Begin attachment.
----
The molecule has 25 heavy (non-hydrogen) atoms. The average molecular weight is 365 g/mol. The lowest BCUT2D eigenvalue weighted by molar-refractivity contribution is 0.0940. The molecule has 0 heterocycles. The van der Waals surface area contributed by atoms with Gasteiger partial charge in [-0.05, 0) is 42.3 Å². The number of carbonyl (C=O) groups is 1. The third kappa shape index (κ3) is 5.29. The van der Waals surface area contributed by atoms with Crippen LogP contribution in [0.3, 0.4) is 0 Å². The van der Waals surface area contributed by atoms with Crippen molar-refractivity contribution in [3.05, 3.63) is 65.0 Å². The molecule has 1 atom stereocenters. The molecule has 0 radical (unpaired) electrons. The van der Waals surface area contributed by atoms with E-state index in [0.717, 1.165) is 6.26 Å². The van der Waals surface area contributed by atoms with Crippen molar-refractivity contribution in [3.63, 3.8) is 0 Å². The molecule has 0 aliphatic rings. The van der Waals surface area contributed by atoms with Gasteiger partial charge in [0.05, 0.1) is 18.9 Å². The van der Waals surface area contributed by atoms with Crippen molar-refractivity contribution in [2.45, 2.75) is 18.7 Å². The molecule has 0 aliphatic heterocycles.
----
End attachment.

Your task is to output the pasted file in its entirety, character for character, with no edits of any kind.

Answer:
The molecule has 25 heavy (non-hydrogen) atoms. The average molecular weight is 365 g/mol. The lowest BCUT2D eigenvalue weighted by molar-refractivity contribution is 0.0940. The molecule has 0 heterocycles. The van der Waals surface area contributed by atoms with Gasteiger partial charge in [-0.05, 0) is 42.3 Å². The number of carbonyl (C=O) groups is 1. The third kappa shape index (κ3) is 5.29. The van der Waals surface area contributed by atoms with Crippen LogP contribution in [0.3, 0.4) is 0 Å². The van der Waals surface area contributed by atoms with Crippen molar-refractivity contribution in [3.05, 3.63) is 65.0 Å². The molecule has 1 atom stereocenters. The molecule has 0 radical (unpaired) electrons. The van der Waals surface area contributed by atoms with E-state index in [0.717, 1.165) is 6.26 Å². The van der Waals surface area contributed by atoms with Crippen molar-refractivity contribution in [3.63, 3.8) is 0 Å². The molecule has 0 aliphatic rings. The van der Waals surface area contributed by atoms with Gasteiger partial charge in [0.05, 0.1) is 18.9 Å². The van der Waals surface area contributed by atoms with Crippen molar-refractivity contribution in [2.45, 2.75) is 18.7 Å². The molecule has 0 aliphatic heterocycles.